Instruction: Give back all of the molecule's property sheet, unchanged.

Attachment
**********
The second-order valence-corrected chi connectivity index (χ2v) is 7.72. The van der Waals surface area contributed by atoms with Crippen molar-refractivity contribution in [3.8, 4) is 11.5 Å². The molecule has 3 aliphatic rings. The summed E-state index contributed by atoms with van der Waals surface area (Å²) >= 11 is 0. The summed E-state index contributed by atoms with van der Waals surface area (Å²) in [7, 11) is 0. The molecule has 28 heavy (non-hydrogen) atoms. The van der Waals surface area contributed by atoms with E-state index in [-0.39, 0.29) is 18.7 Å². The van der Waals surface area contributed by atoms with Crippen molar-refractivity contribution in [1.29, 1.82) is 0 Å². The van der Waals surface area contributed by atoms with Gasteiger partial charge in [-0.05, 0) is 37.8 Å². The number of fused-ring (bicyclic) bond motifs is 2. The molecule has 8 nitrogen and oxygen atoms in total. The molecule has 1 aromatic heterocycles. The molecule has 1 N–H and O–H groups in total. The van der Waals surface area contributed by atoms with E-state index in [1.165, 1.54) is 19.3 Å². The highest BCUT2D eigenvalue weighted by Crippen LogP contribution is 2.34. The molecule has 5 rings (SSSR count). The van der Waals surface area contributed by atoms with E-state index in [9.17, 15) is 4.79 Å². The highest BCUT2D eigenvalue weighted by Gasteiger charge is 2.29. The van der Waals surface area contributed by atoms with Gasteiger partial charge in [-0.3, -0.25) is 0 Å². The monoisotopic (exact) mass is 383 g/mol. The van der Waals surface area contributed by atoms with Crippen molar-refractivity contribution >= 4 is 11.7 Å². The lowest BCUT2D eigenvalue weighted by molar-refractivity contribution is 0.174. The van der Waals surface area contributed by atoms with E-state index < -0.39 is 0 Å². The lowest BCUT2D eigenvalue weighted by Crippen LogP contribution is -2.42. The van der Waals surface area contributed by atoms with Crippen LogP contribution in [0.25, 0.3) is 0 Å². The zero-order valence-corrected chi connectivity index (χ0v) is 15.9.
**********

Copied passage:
The second-order valence-corrected chi connectivity index (χ2v) is 7.72. The van der Waals surface area contributed by atoms with Crippen molar-refractivity contribution in [3.8, 4) is 11.5 Å². The molecule has 3 aliphatic rings. The summed E-state index contributed by atoms with van der Waals surface area (Å²) >= 11 is 0. The summed E-state index contributed by atoms with van der Waals surface area (Å²) in [7, 11) is 0. The molecule has 28 heavy (non-hydrogen) atoms. The van der Waals surface area contributed by atoms with E-state index in [-0.39, 0.29) is 18.7 Å². The van der Waals surface area contributed by atoms with Crippen molar-refractivity contribution in [1.29, 1.82) is 0 Å². The van der Waals surface area contributed by atoms with Gasteiger partial charge in [-0.05, 0) is 37.8 Å². The number of fused-ring (bicyclic) bond motifs is 2. The molecule has 8 nitrogen and oxygen atoms in total. The molecule has 1 aromatic heterocycles. The molecule has 1 N–H and O–H groups in total. The van der Waals surface area contributed by atoms with E-state index in [1.165, 1.54) is 19.3 Å². The highest BCUT2D eigenvalue weighted by Crippen LogP contribution is 2.34. The molecule has 5 rings (SSSR count). The van der Waals surface area contributed by atoms with E-state index in [9.17, 15) is 4.79 Å². The highest BCUT2D eigenvalue weighted by Gasteiger charge is 2.29. The van der Waals surface area contributed by atoms with Gasteiger partial charge in [-0.3, -0.25) is 0 Å². The monoisotopic (exact) mass is 383 g/mol. The van der Waals surface area contributed by atoms with Crippen molar-refractivity contribution >= 4 is 11.7 Å². The lowest BCUT2D eigenvalue weighted by molar-refractivity contribution is 0.174. The van der Waals surface area contributed by atoms with E-state index < -0.39 is 0 Å². The lowest BCUT2D eigenvalue weighted by Crippen LogP contribution is -2.42. The van der Waals surface area contributed by atoms with Crippen LogP contribution in [0.25, 0.3) is 0 Å². The zero-order valence-corrected chi connectivity index (χ0v) is 15.9.